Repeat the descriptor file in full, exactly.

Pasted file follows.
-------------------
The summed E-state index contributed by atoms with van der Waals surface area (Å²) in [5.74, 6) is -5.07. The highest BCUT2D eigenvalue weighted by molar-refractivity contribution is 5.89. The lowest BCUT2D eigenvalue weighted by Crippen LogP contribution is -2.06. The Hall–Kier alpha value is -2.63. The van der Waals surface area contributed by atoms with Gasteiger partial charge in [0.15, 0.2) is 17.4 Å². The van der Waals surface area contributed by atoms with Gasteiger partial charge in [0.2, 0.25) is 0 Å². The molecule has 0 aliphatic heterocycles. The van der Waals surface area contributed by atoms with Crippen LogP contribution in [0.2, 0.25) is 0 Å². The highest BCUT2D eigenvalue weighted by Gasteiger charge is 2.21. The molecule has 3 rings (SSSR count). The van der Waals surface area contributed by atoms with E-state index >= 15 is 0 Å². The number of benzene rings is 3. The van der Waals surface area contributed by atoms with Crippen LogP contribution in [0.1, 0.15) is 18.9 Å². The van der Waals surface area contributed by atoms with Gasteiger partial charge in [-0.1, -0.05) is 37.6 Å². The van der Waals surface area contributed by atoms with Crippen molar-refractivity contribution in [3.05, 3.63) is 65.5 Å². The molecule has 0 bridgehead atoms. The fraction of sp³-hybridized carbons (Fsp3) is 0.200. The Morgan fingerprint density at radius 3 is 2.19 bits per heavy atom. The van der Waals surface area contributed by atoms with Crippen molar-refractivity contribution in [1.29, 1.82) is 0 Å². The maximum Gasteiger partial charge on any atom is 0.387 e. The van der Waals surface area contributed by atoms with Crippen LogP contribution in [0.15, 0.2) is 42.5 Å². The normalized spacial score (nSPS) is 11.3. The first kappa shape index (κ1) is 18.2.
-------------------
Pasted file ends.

The summed E-state index contributed by atoms with van der Waals surface area (Å²) in [5.74, 6) is -5.07. The highest BCUT2D eigenvalue weighted by molar-refractivity contribution is 5.89. The lowest BCUT2D eigenvalue weighted by Crippen LogP contribution is -2.06. The Hall–Kier alpha value is -2.63. The van der Waals surface area contributed by atoms with Gasteiger partial charge in [0.15, 0.2) is 17.4 Å². The van der Waals surface area contributed by atoms with Gasteiger partial charge in [0.2, 0.25) is 0 Å². The molecule has 0 aliphatic heterocycles. The van der Waals surface area contributed by atoms with Crippen LogP contribution in [0.2, 0.25) is 0 Å². The highest BCUT2D eigenvalue weighted by Gasteiger charge is 2.21. The molecule has 3 rings (SSSR count). The van der Waals surface area contributed by atoms with E-state index >= 15 is 0 Å². The number of benzene rings is 3. The van der Waals surface area contributed by atoms with Crippen LogP contribution in [0.1, 0.15) is 18.9 Å². The van der Waals surface area contributed by atoms with Gasteiger partial charge in [-0.1, -0.05) is 37.6 Å². The van der Waals surface area contributed by atoms with Crippen molar-refractivity contribution in [3.05, 3.63) is 65.5 Å². The molecule has 0 bridgehead atoms. The fraction of sp³-hybridized carbons (Fsp3) is 0.200. The Morgan fingerprint density at radius 3 is 2.19 bits per heavy atom. The van der Waals surface area contributed by atoms with Crippen molar-refractivity contribution in [1.29, 1.82) is 0 Å². The maximum Gasteiger partial charge on any atom is 0.387 e. The van der Waals surface area contributed by atoms with Crippen LogP contribution in [0.15, 0.2) is 42.5 Å². The normalized spacial score (nSPS) is 11.3. The first kappa shape index (κ1) is 18.2.